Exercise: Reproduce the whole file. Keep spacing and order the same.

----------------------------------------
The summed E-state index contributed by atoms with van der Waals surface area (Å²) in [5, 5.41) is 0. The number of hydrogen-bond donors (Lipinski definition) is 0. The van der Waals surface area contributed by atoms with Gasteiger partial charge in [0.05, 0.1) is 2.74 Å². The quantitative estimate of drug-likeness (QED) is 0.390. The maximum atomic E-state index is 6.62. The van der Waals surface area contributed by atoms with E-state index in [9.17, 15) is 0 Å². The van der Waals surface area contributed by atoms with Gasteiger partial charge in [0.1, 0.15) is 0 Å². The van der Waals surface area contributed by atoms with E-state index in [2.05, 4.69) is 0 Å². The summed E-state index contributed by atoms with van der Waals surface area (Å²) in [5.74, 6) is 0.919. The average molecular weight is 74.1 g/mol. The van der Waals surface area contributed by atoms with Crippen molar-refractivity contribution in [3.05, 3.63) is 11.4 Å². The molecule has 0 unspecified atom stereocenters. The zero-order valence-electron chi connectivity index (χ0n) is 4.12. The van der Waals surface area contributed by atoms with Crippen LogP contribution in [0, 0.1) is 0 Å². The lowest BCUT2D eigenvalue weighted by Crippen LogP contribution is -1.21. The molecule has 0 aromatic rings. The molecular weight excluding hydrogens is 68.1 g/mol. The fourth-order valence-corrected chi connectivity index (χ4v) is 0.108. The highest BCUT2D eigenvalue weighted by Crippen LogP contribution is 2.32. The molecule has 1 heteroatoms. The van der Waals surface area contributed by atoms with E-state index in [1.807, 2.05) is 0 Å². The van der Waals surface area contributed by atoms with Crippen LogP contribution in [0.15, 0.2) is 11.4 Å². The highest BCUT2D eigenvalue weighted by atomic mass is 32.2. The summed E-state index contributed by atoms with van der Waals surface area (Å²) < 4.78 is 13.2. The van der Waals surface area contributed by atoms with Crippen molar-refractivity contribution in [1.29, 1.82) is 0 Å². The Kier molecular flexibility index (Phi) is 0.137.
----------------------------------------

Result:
The summed E-state index contributed by atoms with van der Waals surface area (Å²) in [5, 5.41) is 0. The number of hydrogen-bond donors (Lipinski definition) is 0. The van der Waals surface area contributed by atoms with Gasteiger partial charge in [0.05, 0.1) is 2.74 Å². The quantitative estimate of drug-likeness (QED) is 0.390. The maximum atomic E-state index is 6.62. The van der Waals surface area contributed by atoms with E-state index in [9.17, 15) is 0 Å². The van der Waals surface area contributed by atoms with Gasteiger partial charge in [0.1, 0.15) is 0 Å². The van der Waals surface area contributed by atoms with E-state index in [2.05, 4.69) is 0 Å². The summed E-state index contributed by atoms with van der Waals surface area (Å²) in [5.74, 6) is 0.919. The average molecular weight is 74.1 g/mol. The van der Waals surface area contributed by atoms with Crippen molar-refractivity contribution in [3.05, 3.63) is 11.4 Å². The molecule has 0 unspecified atom stereocenters. The zero-order valence-electron chi connectivity index (χ0n) is 4.12. The van der Waals surface area contributed by atoms with Crippen LogP contribution in [0, 0.1) is 0 Å². The lowest BCUT2D eigenvalue weighted by Crippen LogP contribution is -1.21. The molecule has 0 aromatic rings. The molecular weight excluding hydrogens is 68.1 g/mol. The fourth-order valence-corrected chi connectivity index (χ4v) is 0.108. The highest BCUT2D eigenvalue weighted by Crippen LogP contribution is 2.32. The molecule has 1 heteroatoms. The van der Waals surface area contributed by atoms with E-state index in [1.807, 2.05) is 0 Å². The van der Waals surface area contributed by atoms with Crippen LogP contribution in [0.15, 0.2) is 11.4 Å². The highest BCUT2D eigenvalue weighted by atomic mass is 32.2. The summed E-state index contributed by atoms with van der Waals surface area (Å²) < 4.78 is 13.2. The van der Waals surface area contributed by atoms with Crippen molar-refractivity contribution in [1.29, 1.82) is 0 Å². The Kier molecular flexibility index (Phi) is 0.137.